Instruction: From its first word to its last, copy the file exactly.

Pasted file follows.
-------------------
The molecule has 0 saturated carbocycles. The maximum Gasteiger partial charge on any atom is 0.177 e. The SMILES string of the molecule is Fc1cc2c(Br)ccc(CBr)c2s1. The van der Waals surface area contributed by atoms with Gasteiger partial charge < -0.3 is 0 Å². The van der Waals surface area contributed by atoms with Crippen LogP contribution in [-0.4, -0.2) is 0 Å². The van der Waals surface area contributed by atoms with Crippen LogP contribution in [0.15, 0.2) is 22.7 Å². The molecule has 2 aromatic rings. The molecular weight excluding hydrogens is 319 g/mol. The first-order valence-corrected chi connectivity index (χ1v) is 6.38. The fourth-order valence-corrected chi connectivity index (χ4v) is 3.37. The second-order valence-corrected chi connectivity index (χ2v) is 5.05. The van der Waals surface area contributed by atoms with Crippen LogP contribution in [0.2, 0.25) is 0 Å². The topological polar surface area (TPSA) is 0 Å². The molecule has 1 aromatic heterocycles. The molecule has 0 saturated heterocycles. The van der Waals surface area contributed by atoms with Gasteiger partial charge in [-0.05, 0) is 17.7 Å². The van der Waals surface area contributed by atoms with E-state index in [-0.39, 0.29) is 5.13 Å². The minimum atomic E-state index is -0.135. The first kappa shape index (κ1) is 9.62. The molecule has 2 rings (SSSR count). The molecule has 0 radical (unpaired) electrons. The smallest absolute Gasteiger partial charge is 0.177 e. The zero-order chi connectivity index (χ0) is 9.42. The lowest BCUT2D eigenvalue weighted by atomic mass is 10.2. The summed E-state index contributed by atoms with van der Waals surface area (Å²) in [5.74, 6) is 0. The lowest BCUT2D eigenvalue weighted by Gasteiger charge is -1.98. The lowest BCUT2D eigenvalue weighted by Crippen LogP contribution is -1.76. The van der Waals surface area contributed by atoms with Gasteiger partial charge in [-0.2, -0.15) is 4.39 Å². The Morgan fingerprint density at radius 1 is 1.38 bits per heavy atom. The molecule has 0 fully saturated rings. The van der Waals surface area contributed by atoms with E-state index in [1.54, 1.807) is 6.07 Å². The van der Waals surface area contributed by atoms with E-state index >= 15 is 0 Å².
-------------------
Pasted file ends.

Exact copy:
The molecule has 0 saturated carbocycles. The maximum Gasteiger partial charge on any atom is 0.177 e. The SMILES string of the molecule is Fc1cc2c(Br)ccc(CBr)c2s1. The van der Waals surface area contributed by atoms with Gasteiger partial charge < -0.3 is 0 Å². The van der Waals surface area contributed by atoms with Crippen LogP contribution in [-0.4, -0.2) is 0 Å². The van der Waals surface area contributed by atoms with Crippen LogP contribution in [0.15, 0.2) is 22.7 Å². The molecule has 2 aromatic rings. The molecular weight excluding hydrogens is 319 g/mol. The first-order valence-corrected chi connectivity index (χ1v) is 6.38. The fourth-order valence-corrected chi connectivity index (χ4v) is 3.37. The second-order valence-corrected chi connectivity index (χ2v) is 5.05. The van der Waals surface area contributed by atoms with Crippen LogP contribution in [0.2, 0.25) is 0 Å². The topological polar surface area (TPSA) is 0 Å². The molecule has 1 aromatic heterocycles. The molecule has 0 saturated heterocycles. The van der Waals surface area contributed by atoms with Gasteiger partial charge in [-0.05, 0) is 17.7 Å². The van der Waals surface area contributed by atoms with E-state index in [-0.39, 0.29) is 5.13 Å². The minimum atomic E-state index is -0.135. The first kappa shape index (κ1) is 9.62. The molecule has 2 rings (SSSR count). The molecule has 0 radical (unpaired) electrons. The smallest absolute Gasteiger partial charge is 0.177 e. The zero-order chi connectivity index (χ0) is 9.42. The lowest BCUT2D eigenvalue weighted by atomic mass is 10.2. The summed E-state index contributed by atoms with van der Waals surface area (Å²) in [5.74, 6) is 0. The lowest BCUT2D eigenvalue weighted by Gasteiger charge is -1.98. The lowest BCUT2D eigenvalue weighted by Crippen LogP contribution is -1.76. The van der Waals surface area contributed by atoms with Gasteiger partial charge in [-0.2, -0.15) is 4.39 Å². The Morgan fingerprint density at radius 1 is 1.38 bits per heavy atom. The molecule has 0 fully saturated rings. The van der Waals surface area contributed by atoms with E-state index in [1.54, 1.807) is 6.07 Å². The van der Waals surface area contributed by atoms with E-state index >= 15 is 0 Å².